Journal cover Journal topic
Atmospheric Chemistry and Physics An interactive open-access journal of the European Geosciences Union
Atmos. Chem. Phys., 15, 6867-6877, 2015
https://doi.org/10.5194/acp-15-6867-2015
© Author(s) 2015. This work is distributed under
the Creative Commons Attribution 3.0 License.
Research article
23 Jun 2015
Chlorine isotope composition in chlorofluorocarbons CFC-11, CFC-12 and CFC-113 in firn, stratospheric and tropospheric air
S. J. Allin1, J. C. Laube1, E. Witrant2, J. Kaiser1, E. McKenna1, P. Dennis1, R. Mulvaney3, E. Capron3, P. Martinerie4, T. Röckmann5, T. Blunier6, J. Schwander7, P. J. Fraser8, R. L. Langenfelds8, and W. T. Sturges1 1Centre for Ocean and Atmospheric Sciences, School of Environmental Sciences, University of East Anglia, Norwich, UK
2Grenoble Image Parole Signal Automatique, Université Joseph Fourier/CNRS, Grenoble, France
3British Antarctic Survey, Natural Environment Research Council, Cambridge, UK
4CNRS/Univ. Grenoble Alpes, 38041, Grenoble, France
5Institute for Marine and Atmospheric Research Utrecht, Utrecht University, Utrecht, the Netherlands
6Centre for Ice and Climate, University of Copenhagen, Copenhagen, Denmark
7Physics Institute, University of Bern, Bern, Switzerland
8Centre for Australian Weather and Climate Research, Oceans and Atmosphere Flagship, Commonwealth Scientific and Industrial Research Organisation, Aspendale, Australia
Abstract. The stratospheric degradation of chlorofluorocarbons (CFCs) releases chlorine, which is a major contributor to the destruction of stratospheric ozone (O3). A recent study reported strong chlorine isotope fractionation during the breakdown of the most abundant CFC (CFC-12, CCl2F2, Laube et al., 2010a), similar to effects seen in nitrous oxide (N2O). Using air archives to obtain a long-term record of chlorine isotope ratios in CFCs could help to identify and quantify their sources and sinks. We analyse the three most abundant CFCs and show that CFC-11 (CCl3F) and CFC-113 (CClF2CCl2F) exhibit significant stratospheric chlorine isotope fractionation, in common with CFC-12. The apparent isotope fractionation (ϵapp) for mid- and high-latitude stratospheric samples are respectively −2.4 (0.5) and −2.3 (0.4) ‰ for CFC-11, −12.2 (1.6) and −6.8 (0.8) ‰ for CFC-12 and −3.5 (1.5) and −3.3 (1.2) ‰ for CFC-113, where the number in parentheses is the numerical value of the standard uncertainty expressed in per mil. Assuming a constant isotope composition of emissions, we calculate the expected trends in the tropospheric isotope signature of these gases based on their stratospheric 37Cl enrichment and stratosphere–troposphere exchange. We compare these projections to the long-term δ (37Cl) trends of all three CFCs, measured on background tropospheric samples from the Cape Grim air archive (Tasmania, 1978–2010) and tropospheric firn air samples from Greenland (North Greenland Eemian Ice Drilling (NEEM) site) and Antarctica (Fletcher Promontory site). From 1970 to the present day, projected trends agree with tropospheric measurements, suggesting that within analytical uncertainties, a constant average emission isotope delta (δ) is a compatible scenario. The measurement uncertainty is too high to determine whether the average emission isotope δ has been affected by changes in CFC manufacturing processes or not. Our study increases the suite of trace gases amenable to direct isotope ratio measurements in small air volumes (approximately 200 mL), using a single-detector gas chromatography–mass spectrometry (GC–MS) system.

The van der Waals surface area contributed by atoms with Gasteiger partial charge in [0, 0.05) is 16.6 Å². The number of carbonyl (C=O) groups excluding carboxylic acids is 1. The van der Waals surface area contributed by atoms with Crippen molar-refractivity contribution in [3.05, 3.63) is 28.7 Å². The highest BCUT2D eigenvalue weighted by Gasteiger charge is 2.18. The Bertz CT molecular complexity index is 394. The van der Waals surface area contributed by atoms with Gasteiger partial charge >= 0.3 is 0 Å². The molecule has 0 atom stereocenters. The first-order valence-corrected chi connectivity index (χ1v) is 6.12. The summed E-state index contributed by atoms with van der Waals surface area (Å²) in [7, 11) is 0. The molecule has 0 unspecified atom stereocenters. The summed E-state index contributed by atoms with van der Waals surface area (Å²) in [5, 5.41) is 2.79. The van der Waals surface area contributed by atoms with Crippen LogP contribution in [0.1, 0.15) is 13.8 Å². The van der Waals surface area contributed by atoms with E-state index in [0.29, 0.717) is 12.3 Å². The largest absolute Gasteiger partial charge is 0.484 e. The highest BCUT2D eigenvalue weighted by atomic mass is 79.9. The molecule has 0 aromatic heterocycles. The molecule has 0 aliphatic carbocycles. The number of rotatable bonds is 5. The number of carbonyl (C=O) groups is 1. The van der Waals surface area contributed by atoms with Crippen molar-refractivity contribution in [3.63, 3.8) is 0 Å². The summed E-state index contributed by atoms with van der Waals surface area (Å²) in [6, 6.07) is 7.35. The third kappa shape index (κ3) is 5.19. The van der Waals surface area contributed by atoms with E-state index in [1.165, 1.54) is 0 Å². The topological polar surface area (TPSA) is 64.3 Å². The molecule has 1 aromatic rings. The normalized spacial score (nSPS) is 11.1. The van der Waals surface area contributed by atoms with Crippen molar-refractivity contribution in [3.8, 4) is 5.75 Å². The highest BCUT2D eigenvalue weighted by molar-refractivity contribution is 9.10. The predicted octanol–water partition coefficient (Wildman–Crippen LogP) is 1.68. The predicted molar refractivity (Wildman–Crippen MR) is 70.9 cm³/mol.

Citation: Allin, S. J., Laube, J. C., Witrant, E., Kaiser, J., McKenna, E., Dennis, P., Mulvaney, R., Capron, E., Martinerie, P., Röckmann, T., Blunier, T., Schwander, J., Fraser, P. J., Langenfelds, R. L., and Sturges, W. T.: Chlorine isotope composition in chlorofluorocarbons CFC-11, CFC-12 and CFC-113 in firn, stratospheric and tropospheric air, Atmos. Chem. Phys., 15, 6867-6877, https://doi.org/10.5194/acp-15-6867-2015, 2015.
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Short summary
Stratospheric ozone protects life on Earth from harmful UV-B radiation. Chlorofluorocarbons (CFCs) are man-made compounds which act to destroy this barrier. This paper presents (1) the first measurements of the stratospheric δ(37Cl) of CFCs -11 and -113; (2) the first quantification of long-term trends in the tropospheric δ(37Cl) of CFCs -11, -12 and -113. This study provides a better understanding of source and sink processes associated with these destructive compounds.
Stratospheric ozone protects life on Earth from harmful UV-B radiation. Chlorofluorocarbons...
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